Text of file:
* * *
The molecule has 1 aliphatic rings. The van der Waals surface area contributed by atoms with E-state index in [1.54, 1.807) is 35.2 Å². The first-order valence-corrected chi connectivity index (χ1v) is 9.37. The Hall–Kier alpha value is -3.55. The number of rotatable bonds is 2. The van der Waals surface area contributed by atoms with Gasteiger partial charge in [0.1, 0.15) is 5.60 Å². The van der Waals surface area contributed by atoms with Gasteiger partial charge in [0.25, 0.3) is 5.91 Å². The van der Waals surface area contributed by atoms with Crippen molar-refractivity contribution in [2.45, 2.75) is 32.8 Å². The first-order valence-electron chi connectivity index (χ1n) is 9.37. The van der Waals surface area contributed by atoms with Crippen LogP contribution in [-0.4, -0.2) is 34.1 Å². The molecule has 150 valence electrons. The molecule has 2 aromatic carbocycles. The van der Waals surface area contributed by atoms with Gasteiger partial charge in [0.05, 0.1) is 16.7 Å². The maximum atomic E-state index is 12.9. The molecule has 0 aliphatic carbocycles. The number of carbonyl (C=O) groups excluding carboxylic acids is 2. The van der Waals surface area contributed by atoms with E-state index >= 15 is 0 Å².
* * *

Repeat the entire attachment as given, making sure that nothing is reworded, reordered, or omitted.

The molecule has 1 aliphatic rings. The van der Waals surface area contributed by atoms with E-state index in [1.54, 1.807) is 35.2 Å². The first-order valence-corrected chi connectivity index (χ1v) is 9.37. The Hall–Kier alpha value is -3.55. The number of rotatable bonds is 2. The van der Waals surface area contributed by atoms with Gasteiger partial charge in [0.1, 0.15) is 5.60 Å². The van der Waals surface area contributed by atoms with Gasteiger partial charge in [0.25, 0.3) is 5.91 Å². The van der Waals surface area contributed by atoms with Crippen molar-refractivity contribution in [2.45, 2.75) is 32.8 Å². The first-order valence-electron chi connectivity index (χ1n) is 9.37. The van der Waals surface area contributed by atoms with Crippen LogP contribution in [-0.4, -0.2) is 34.1 Å². The molecule has 150 valence electrons. The molecule has 2 aromatic carbocycles. The van der Waals surface area contributed by atoms with Gasteiger partial charge in [0.05, 0.1) is 16.7 Å². The maximum atomic E-state index is 12.9. The molecule has 0 aliphatic carbocycles. The number of carbonyl (C=O) groups excluding carboxylic acids is 2. The van der Waals surface area contributed by atoms with E-state index >= 15 is 0 Å².